John Meade, 1st Earl of Clanwilliam
John Meade, 1st Earl of Clanwilliam (21 April 1744 – 19 October 1800) was an Irish nobleman, known as Sir John Meade, 4th Baronet until 1766. Elevated to the Irish peerage, his debauchery and reckless spending led him to sell the family estate.
The son of Sir Richard Meade, 3rd Baronet, he was born a few days before his father's death. He inherited a baronetcy and estates worth about £10,000 per year, in Cork, Kilkenny, and Tipperary. He was returned as Member of Parliament for Banagher in 1764.
In 1765, he married Theodosia Magill, a wealthy heiress with estates in Gilford and Rathfriland, County Down worth £4,000 per year. The marriage settlement provided her with a jointure of £3,500 per year should she survive Meade, of which £2,500 was to be charged to his Tipperary estates. On 17 November 1766, he was created Viscount Clanwilliam and Baron Gilford, and entered the Irish House of Lords.
The couple had five sons and five daughters:
- Richard Meade, 2nd Earl of Clanwilliam (1766–1805)
- Lady Anne Meade (24 April 1768 – 1826), married William Whaley, second son of Richard Chapell Whaley, in 1788
- Lady Catherine Meade (7 October 1770 – 17 February 1793), married Richard Wingfield, 4th Viscount Powerscourt in 1789
- Hon. Robert Meade (1772–1852)
- Lady Theodosia Sarah Frances Meade (1773 – 13 December 1853), married John Cradock, 1st Baron Howden
- Hon. John Meade (c.1775–1849)
- Hon. & Ven. Pierce Meade (1776 – 22 November 1835), archdeacon of Dromore, married Elizabeth, daughter of Thomas Percy and had issue
- Ens. Hon. Edward Meade (d. 8 March 1801), educated at Wadham College, Oxford, 40th Regiment of Foot, killed at the Battle of Abukir, posthumously promoted lieutenant in the 23rd Regiment of Foot
- Lady Melosina Adelaide Meade (d. 26 March 1866), married John Brabazon, 10th Earl of Meath
- Lady Maria Rose Arabella Sarah Meade (1782 – 7 February 1876)
The Clanwilliams were extravagant spenders, the Viscount dissipating large sums on horseracing, gambling, and keeping mistresses. (In 1779, Horace Walpole repeated a rumor, almost certainly exaggerated, that Clanwilliam had arranged the murder of one of his romantic rivals.) His elevation in the peerage as Earl Clanwilliam on 20 July 1776 probably exacerbated matters, encouraging acts of ostentation like keeping open house at his townhouse (now part of Newman House) on St Stephen's Green, Dublin. Around 1783, the Clanwilliams' personal property was seized and auctioned; by 1787, his debts had grown to over £72,135. Clanwilliam was forced to sell and mortgage his Cork and Kilkenny estates to pay off the debts; they were also charged with providing marriage portions for his daughters Anne and Catherine in 1788 and 1789. As these estates had provided maintenance for his eldest son Lord Gilford, Gilford was given £1,700 per year from the Tipperary and Down estates instead.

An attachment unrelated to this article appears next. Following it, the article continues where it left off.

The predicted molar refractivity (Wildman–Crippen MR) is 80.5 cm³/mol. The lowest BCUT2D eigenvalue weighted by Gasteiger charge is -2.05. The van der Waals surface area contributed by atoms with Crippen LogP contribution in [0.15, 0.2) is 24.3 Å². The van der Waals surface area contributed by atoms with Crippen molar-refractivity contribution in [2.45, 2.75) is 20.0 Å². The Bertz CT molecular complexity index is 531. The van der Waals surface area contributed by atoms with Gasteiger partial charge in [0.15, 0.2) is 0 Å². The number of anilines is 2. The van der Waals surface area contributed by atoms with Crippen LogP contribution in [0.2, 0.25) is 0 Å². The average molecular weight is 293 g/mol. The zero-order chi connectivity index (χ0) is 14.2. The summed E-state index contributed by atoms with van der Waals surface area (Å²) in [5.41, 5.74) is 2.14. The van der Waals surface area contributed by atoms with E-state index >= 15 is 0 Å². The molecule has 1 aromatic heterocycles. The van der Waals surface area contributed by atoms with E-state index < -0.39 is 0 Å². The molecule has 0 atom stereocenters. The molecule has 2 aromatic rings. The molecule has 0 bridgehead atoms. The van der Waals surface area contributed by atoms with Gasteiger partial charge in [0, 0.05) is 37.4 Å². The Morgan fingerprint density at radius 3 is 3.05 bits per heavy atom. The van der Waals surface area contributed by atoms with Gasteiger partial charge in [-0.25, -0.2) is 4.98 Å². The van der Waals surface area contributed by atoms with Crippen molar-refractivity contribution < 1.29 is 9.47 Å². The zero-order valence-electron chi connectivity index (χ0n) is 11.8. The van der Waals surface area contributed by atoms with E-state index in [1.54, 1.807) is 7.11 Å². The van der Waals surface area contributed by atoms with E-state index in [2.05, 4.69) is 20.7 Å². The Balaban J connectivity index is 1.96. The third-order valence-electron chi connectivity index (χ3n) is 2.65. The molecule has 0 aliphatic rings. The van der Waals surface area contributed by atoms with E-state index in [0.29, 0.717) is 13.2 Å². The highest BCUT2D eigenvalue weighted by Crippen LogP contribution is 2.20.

The debt still stood at £31,327 in 1791, and grew to £46,251 in 1795. Clanwilliam found himself obliged to begin liquidating the Tipperary estate in 1793, a process that continued until 1805, at the cost of providing portions for his remaining younger children. Gilford's consent was needed to break the entail, but as he had contracted debts of his own and married the Bohemian, Roman Catholic, noblewoman Countess Caroline Thun without the approval of his parents in October 1793, he was in no position to obstruct them. He was granted a small provision from his mother's Down estates and left to live in Vienna. In fact, the resettlement of the family estates that ensued was largely to the benefit of the Countess, at the expense of the Earl and Lord Gilford.
By September 1800, Clanwilliam suffered badly from dropsy and left his wife at Gill Hall, on the Gilford estate, for his mistress and his Dublin townhouse. He died there on 19 October, having, in the words of his grandson, the 3rd Earl of Clanwilliam, "dissipated, to the last guinea, the Meade estates in Cork and Tipperary".
- Malcolmson, Anthony (1999). "A Woman Scorned?: Theodosia, Countess of Clanwilliam (1743-1817)". Ulster Genealogical Review.
|Parliament of Ireland|
|Member of Parliament for Banagher
With: Peter Holmes
| Succeeded by|
|Peerage of Ireland|
|New creation||Earl of Clanwilliam
| Succeeded by|
|Baronetage of Ireland|
| Succeeded by|